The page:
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The Two-Man Race

Only Rudy and Mitt have credible scenarios.

Nov 5, 2007, Vol. 13, No. 08 • By FRED BARNES
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McCain's scenario depends on improving on his run in 2000 against George W. Bush. Then he skipped Iowa, won in New Hampshire, lost in South Carolina, and won in Michigan. But he couldn't compete in enough states to deny Bush the nomination. Now, McCain's best-case scenario has him winning in New Hampshire, where he's been gaining, and in South Carolina, where he has a solid organization, and taking off from there. It's conceivable, but he lacks the money he'd need on February 5.

Thompson's scenario involves doing well enough in Iowa and New Hampshire to be a viable candidate by the time South Carolina rolls around and winning there. What then? Beating Giuliani and Romney in Florida and winning at least the southern primaries (Alabama, Arkansas, Georgia, Tennessee) on Super Tuesday, plus Oklahoma and a few other states. But his strategy of running as the only "consistent conservative" hasn't stirred enough support to produce a credible scenario leading to the nomination.

Pollster Frank Luntz, who has conducted focus groups at four Republican presidential debates this year, says voters liked the feistier McCain of 2000 more than the restrained McCain now. And he "lost the early debates" on one issue, immigration. As for Thompson, the focus groups of Republicans liked him "but they don't see the passion," Luntz says. "In the end, Republicans won't vote for a laid back candidate."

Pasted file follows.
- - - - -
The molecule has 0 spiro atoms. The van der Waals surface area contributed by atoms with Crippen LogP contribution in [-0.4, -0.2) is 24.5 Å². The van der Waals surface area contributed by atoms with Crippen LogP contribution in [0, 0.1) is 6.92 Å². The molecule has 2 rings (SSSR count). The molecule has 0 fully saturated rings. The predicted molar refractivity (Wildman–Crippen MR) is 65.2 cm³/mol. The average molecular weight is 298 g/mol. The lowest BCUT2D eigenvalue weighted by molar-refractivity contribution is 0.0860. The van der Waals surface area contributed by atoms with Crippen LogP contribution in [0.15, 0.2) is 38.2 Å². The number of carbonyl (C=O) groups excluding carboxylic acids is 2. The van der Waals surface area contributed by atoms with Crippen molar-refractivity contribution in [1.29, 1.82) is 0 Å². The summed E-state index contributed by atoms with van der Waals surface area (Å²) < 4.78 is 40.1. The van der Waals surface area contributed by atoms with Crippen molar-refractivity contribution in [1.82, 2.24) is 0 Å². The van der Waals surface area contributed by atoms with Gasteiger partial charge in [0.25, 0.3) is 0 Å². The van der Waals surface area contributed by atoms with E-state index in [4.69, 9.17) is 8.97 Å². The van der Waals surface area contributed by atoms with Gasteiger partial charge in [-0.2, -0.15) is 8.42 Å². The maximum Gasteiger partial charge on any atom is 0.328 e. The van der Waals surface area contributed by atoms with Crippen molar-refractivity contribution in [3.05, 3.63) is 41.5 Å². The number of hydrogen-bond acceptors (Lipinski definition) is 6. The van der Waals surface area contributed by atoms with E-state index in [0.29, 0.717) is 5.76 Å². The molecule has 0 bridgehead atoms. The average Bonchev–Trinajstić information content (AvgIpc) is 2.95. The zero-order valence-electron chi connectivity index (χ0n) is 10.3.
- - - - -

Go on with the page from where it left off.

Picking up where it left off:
The bigger problem for McCain and Thompson, Republican consultant Jeffrey Bell says, is "they're not in control of their own destiny." To win primaries, they "need help" in the form of a serious blunder or collapse by Giuliani or Romney or a lesser rival. That could happen, but you can't base a winning scenario on it. McCain, for instance, might pick up support if Thompson faded, and vice versa. But that's purely speculative.

Come to think of it, there is a credible scenario for Ron Paul. That would mean running as the Libertarian candidate for president in the general election. His scenario would see him winning more votes than any Libertarian presidential nominee ever has. Just not enough to win the presidency.

Fred Barnes is executive editor of THE WEEKLY STANDARD.